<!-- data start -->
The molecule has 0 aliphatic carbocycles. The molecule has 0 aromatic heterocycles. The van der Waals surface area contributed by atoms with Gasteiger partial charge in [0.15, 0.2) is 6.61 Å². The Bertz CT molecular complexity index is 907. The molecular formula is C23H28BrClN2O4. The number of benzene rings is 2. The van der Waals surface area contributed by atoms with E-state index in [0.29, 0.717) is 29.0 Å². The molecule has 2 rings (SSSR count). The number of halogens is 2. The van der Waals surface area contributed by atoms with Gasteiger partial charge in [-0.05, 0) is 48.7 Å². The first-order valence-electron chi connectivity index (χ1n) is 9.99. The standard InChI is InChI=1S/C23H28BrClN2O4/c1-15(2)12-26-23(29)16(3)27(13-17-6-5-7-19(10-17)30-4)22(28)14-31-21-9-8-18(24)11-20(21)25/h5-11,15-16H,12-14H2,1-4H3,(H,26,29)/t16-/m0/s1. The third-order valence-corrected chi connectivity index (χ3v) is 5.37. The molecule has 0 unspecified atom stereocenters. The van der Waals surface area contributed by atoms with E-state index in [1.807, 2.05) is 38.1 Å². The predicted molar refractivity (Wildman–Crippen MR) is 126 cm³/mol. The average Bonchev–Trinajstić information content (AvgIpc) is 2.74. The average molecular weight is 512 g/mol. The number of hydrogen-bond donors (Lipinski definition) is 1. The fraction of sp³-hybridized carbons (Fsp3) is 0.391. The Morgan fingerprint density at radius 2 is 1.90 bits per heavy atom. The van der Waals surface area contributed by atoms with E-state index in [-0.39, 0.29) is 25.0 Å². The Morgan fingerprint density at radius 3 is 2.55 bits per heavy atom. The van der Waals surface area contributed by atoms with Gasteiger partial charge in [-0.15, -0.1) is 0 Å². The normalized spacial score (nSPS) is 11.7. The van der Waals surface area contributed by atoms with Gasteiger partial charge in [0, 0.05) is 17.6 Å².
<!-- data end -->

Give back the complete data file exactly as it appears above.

The molecule has 0 aliphatic carbocycles. The molecule has 0 aromatic heterocycles. The van der Waals surface area contributed by atoms with Gasteiger partial charge in [0.15, 0.2) is 6.61 Å². The Bertz CT molecular complexity index is 907. The molecular formula is C23H28BrClN2O4. The number of benzene rings is 2. The van der Waals surface area contributed by atoms with E-state index in [0.29, 0.717) is 29.0 Å². The molecule has 2 rings (SSSR count). The number of halogens is 2. The van der Waals surface area contributed by atoms with Gasteiger partial charge in [-0.05, 0) is 48.7 Å². The first-order valence-electron chi connectivity index (χ1n) is 9.99. The standard InChI is InChI=1S/C23H28BrClN2O4/c1-15(2)12-26-23(29)16(3)27(13-17-6-5-7-19(10-17)30-4)22(28)14-31-21-9-8-18(24)11-20(21)25/h5-11,15-16H,12-14H2,1-4H3,(H,26,29)/t16-/m0/s1. The third-order valence-corrected chi connectivity index (χ3v) is 5.37. The molecule has 0 unspecified atom stereocenters. The van der Waals surface area contributed by atoms with E-state index in [1.807, 2.05) is 38.1 Å². The predicted molar refractivity (Wildman–Crippen MR) is 126 cm³/mol. The average Bonchev–Trinajstić information content (AvgIpc) is 2.74. The average molecular weight is 512 g/mol. The number of hydrogen-bond donors (Lipinski definition) is 1. The fraction of sp³-hybridized carbons (Fsp3) is 0.391. The Morgan fingerprint density at radius 2 is 1.90 bits per heavy atom. The van der Waals surface area contributed by atoms with E-state index in [-0.39, 0.29) is 25.0 Å². The Morgan fingerprint density at radius 3 is 2.55 bits per heavy atom. The van der Waals surface area contributed by atoms with Gasteiger partial charge in [-0.15, -0.1) is 0 Å². The normalized spacial score (nSPS) is 11.7. The van der Waals surface area contributed by atoms with Gasteiger partial charge in [0, 0.05) is 17.6 Å².